The dry, unopened floral bud of Eugenia caryophyllus looks like a reddish brown wooden nail, and so, as early as the Roman Empire, it was given the Latin name clove, or “nail.” Its pungent but sweet flavor has been described as “intense enough to burn the palate,” though many also find it to be a good oral anesthetic and an aphrodisiac.

Along with pepper, nutmeg, and mace, the cloves of the Moluccas played an important role in the history of world trade. The earliest records of their use in China come from the Han dynasty early in the second century BCE. It appears that the Chinese first received cloves through several cultural intermediaries, including Nusantao seafarers, who are among the putative ancestors of today’s Filipinos. The spice reached India around the second century CE, where it was given the Sanskrit name kalika-phala, which diffused into Arabic-speaking lands as karanful.

Cloves had made it into both Greek and Egyptian markets by the first century, and over the next two centuries, Phoenician traders delivered cloves to all parts of the Mediterranean. Later, Radhanite Jewish traders assured their distribution through Europe.

It took until the publication of the journals of Marco Polo around 1300 for Europeans to become aware of the origin of cloves. The book describes how, on his way back to Europe, the Venetian learned about cloves in Hui Muslim and Han Chinese ports on the East China Sea. By 1421, the Hui Muslim naval commander Zheng He had cultivated the collaboration of Moluccan spice traders, who had already converted to Islam in order to renew links among Muslim traders who moved cloves along various trade routes. The Portuguese were latecomers to the spice trade, but by the early sixteenth century, they had developed a monopoly on the valuable spice, which lasted for about a century. Following the Portuguese, Dutch middlemen controlled clove commerce until 1662, when King Charles II forvid the purchase of cloves by Englishmen unless they came directly from the producers.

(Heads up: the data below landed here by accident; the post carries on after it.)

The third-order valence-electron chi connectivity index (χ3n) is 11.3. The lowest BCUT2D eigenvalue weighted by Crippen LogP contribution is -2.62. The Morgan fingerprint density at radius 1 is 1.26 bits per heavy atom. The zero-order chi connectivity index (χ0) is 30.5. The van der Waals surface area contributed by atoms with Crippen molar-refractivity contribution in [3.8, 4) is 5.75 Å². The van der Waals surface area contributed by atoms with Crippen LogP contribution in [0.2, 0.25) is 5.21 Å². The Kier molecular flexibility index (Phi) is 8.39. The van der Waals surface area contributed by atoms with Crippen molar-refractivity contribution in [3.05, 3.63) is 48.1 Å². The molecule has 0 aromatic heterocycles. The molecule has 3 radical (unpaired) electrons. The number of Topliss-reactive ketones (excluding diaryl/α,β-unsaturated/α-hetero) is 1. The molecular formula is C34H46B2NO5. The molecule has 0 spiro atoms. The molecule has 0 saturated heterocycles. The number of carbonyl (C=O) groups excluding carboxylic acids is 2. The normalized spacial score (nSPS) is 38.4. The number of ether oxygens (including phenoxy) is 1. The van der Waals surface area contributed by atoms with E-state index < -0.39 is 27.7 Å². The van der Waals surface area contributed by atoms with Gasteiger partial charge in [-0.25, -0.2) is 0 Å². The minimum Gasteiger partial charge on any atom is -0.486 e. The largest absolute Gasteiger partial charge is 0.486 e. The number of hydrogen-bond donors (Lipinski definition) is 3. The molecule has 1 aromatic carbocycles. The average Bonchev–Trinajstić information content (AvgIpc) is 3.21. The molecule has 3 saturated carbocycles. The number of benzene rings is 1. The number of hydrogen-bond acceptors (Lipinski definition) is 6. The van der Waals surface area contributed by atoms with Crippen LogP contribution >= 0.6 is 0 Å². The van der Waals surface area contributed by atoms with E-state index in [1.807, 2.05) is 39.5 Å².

Green, Aliza. Field Guide to Herbs and Spices. Philadelphia: Quirck Books, 2006.
Katzer, Gernot. “Gernot Katzer’s Spice Pages.” http://gernot-katzers-spice- Accessed May 4, 2013.
Turner, Jack. Spice: The History of a Temptation. New York: Vintage, 2005.
Weiss, E.A. Spice Crops. Wallingford, UK: CABI Publishing, 2002.
Image Credit:
With permission from: 
Gary Nabhan’s Cumin, Camels, and Caravans: A Spice Odyssey
University of California Press